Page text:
• git add is the command that you use to stage files for a commit.  Every file must be explicitly added for it to be included in a commit.  Therefore Git breaks modified files into two categories: staged and unstagedgit add will add a file to a repo and/or mark it as staged depending on what’s required
  • git rm and git mv delete and move files around the repo respectively.
  • git status works similarly to the SVN equivalent but it gives you a bit more information.  All modified files will be listed and will be broken into the groups staged and unstaged.  It will also tell you the number of local commits that have not yet been pushed to the server.
  • git reset allows you to unstage a change but it will not affect the contents of the file.
  • git checkout will unstage a change and restore the file to the HEAD revision (similar to SVN revert).
  • git commit actually writes the staged changes to your local copy of the repository.  The command line switch -a is useful if you want to commit every change (including unstaged ones).  You should specify a commit message with -m "message" or simply run the command without this option and Git will invoke whichever editor you configure it to use (msysGit defaults to Vim).
  • git push -u origin master is the equivalent of the commit of the SVN world – it pushes the changes in the local branch/tag (master) upstream (-u) to the central repo (origin).

This list is by no means exhaustive but it’s enough to get started with a Git repository.  I quite liked using Git despite being on the only person on the project if for nothing else than the commit/push separation gave a conceptual division between tasks.

Aside: Source code packaging

Anyone who knows me is well aware that I’m a large fan of Python.  I like its simplicity, its power, but most of all, its enormous standard library.  I wrote a script to build the source archive of CopyExt for me by doing the following:

  • Using the git ls-files command to find out what files are committed to the local repository.
  • Optionally loading a text file (specified as a command-line argument) that contained a list of files that should be ignored.
  • Finally actually writing all of these files to a GZipped tarball.

Git was invoked using the subprocess module as in the following code example:

import re
import subprocess
 
def get_files_from_git ():
    git = subprocess.Popen (['git', 'ls-files'],
            stdout=subprocess.PIPE,
            stderr=subprocess.PIPE)
    if git.wait () == 0:
        files = git.stdout.read ()
        files = re.split (r'\r?\n', files.strip ())
    else:
        files = []
        print "Error: %s" % git.stderr.read ()
    git.stdout.close ()
    git.stderr.close ()
    return files

ln general I would advise against using the Popen.wait function if you’re trying to read from a pipe because the whole thing can deadlock if the pipe’s buffer is too small, but in this case I knew the output was small enough for this not to be an issue.  Specific file names can then be removed from files as required in preparation to build the archive:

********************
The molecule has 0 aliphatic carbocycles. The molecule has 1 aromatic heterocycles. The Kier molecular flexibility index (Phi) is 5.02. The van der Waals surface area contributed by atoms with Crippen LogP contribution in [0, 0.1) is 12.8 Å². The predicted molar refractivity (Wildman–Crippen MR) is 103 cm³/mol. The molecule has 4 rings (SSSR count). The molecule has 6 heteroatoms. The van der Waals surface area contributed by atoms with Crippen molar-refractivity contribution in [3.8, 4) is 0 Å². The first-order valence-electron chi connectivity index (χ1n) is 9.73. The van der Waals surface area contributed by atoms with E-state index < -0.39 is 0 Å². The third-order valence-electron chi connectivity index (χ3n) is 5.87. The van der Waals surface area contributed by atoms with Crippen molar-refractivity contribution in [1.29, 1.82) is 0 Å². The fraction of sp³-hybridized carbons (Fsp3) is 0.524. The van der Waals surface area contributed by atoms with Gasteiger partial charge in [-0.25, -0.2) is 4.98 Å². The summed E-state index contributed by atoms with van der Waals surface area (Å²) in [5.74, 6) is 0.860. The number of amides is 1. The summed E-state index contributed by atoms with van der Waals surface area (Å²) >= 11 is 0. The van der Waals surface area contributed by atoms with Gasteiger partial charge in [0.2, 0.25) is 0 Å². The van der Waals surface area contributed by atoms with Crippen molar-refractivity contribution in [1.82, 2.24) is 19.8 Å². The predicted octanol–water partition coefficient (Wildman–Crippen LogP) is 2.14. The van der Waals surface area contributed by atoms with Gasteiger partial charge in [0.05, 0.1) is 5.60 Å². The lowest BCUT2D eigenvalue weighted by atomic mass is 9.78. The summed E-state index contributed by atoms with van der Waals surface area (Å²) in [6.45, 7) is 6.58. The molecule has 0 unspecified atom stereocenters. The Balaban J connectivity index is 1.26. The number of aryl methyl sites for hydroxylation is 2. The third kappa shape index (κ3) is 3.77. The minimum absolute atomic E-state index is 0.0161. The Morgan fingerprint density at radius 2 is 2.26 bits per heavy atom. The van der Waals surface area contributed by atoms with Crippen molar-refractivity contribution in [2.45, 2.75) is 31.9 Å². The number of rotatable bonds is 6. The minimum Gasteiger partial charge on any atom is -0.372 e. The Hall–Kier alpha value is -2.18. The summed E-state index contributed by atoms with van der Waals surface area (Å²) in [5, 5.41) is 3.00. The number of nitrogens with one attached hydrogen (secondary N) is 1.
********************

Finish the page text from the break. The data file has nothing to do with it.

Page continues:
import tarfile
 
def make_archive (filename, files):
    with tarfile.open (filename, 'w:gz') as tar:
        for fn in files:
            tar.add (fn)

So the end result is a script that can build my source archives for me without being told about any new changes to the repository!  After modifying the code to use Popen.poll it’s a grand total of 50 functional lines!  Yep, still an enormous fan of Python.

WordPress hacking

The final hurdle (we’re nearly there now folks) was setting up some web pages to actually host the binaries and provide information describing what CopyExt actually is.  I use WordPress to run my website and I wanted to have a specific sub-menu for each page in the CopyExt section containing only relevant links, but it turns out this isn’t as straight-forward as I thought it would be.  I searched for some plugins that would allow me to do it but every one I tried only added menus to the right of the page, not as a secondary menu which is what I wanted.

Then I stumbled across custom fields which are basically ways of including meta-data in your posts and pages in a way that themes can access (you may need to enable it in the Screen Options menu at the top of the various editing pages if you can’t see them).  Themes can look up these fields using the get_post_meta function which will either return an array of possible values, or a single string value.  I modified the header of my theme to include the following:

<!--?php if (has_nav_menu ('secondary', 'catchbox') ||
            get_post_meta (get_the_ID (), 'subnavname', true)) { ?--><nav id="access-secondary" role="navigation"><!--?php 
    if (get_post_meta (get_the_ID (), 'subnavname', true)) {
      wp_nav_menu (array ('theme_location' =--> 'secondary', 'menu' =&gt; get_post_meta (get_the_ID (), 'subnavname', true))); } else { wp_nav_menu (array ('theme_location' =&gt; 'secondary')); } ?&gt;</nav>
<!--?php } ?-->

I can now specify any menu I want to appear on a page in a custom field called subnavname!  If that field isn’t present then either the secondary menu won’t appear or the site-wide one will.  So this custom field actually can override a site-wide setting if I want it to!  Then I made a menu in the normal WordPress menu editor, updated my CopyExt pages to include the custom field and bingo: the menu appeared.  It’s not the most elegant method in the world but it is very simple!

Closing

So after all that, CopyExt is finished until someone tells me it’s broken… or I break it myself!  As you can see from this post (congratulations if you read the whole thing, it’s a lot longer than I planned) I actually learned quite a lot of stuff from picking up this project again.  And despite it eating into what should’ve been a break from work, I actually really enjoyed the whole process.  It’s nice to finish projects.